BRIDGE AND CHESS
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I was asked this question: What is the one thing you teach your students that they never seem to get and you cannot understand why? My answer is the theme of this column.
South is in four spades. West guesses well to lead the club two. How should the defenders card to defeat the contract?
Over West’s takeout double, North applied the main conclusion from the Law of Total Tricks, jumping to four spades because he knew of a 10-card fit.
West might have led the spade ace, planning to exit with a diamond in the hope that his four honor cards would all win tricks. Here, though, that would not have worked.
When West leads a low club, which card should East contribute?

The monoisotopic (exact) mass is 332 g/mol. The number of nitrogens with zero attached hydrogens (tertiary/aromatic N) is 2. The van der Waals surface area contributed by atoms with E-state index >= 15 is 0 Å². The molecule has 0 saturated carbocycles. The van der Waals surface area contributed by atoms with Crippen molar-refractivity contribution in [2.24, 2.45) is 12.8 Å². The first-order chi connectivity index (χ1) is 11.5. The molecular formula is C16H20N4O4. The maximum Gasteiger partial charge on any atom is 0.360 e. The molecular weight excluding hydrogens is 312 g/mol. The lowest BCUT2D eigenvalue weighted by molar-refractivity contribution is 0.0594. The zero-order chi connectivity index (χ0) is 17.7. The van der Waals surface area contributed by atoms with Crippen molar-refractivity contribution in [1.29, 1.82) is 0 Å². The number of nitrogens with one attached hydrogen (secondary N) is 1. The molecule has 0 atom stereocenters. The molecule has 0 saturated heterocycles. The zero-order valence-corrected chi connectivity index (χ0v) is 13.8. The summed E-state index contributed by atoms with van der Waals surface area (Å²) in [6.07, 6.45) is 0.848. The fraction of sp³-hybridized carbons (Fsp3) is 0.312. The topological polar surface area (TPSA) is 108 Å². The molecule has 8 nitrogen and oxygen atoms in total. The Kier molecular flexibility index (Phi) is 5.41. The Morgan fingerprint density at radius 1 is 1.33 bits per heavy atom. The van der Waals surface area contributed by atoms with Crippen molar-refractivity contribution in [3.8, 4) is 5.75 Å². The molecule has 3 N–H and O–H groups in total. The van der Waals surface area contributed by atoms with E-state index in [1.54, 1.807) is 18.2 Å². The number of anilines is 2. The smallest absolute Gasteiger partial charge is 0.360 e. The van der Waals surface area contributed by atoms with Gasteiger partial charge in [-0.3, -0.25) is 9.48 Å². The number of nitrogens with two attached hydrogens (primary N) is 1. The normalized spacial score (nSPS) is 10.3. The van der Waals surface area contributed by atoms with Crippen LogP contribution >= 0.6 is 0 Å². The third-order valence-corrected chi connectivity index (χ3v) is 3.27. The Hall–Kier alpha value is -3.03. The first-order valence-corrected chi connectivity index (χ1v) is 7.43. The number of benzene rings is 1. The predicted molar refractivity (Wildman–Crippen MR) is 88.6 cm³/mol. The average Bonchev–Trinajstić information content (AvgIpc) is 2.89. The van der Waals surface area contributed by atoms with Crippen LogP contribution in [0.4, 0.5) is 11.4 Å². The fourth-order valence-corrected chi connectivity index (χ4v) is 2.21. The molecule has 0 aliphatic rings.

East is playing third hand high; his card might even win the trick. In this situation, East must play the bottom of his touching cards: the jack.
When South takes the trick with the ace, West knows his partner has the club queen. So, when South next plays a trump, West can win and continue with a second low club to give his partner the lead.
Then, with luck, East will shift to the heart nine (the high card denying an honor in the suit), and West will take two tricks in that suit to defeat the contract.
East should not lead to a diamond, because if West has a winner there, it isn’t going to disappear. But a heart trick might — and will — evaporate.
Finally, if declarer ducks the first trick, East should immediately switch to the heart nine. West’s lead marks South with the club ace, so returning that suit would be a waste of time.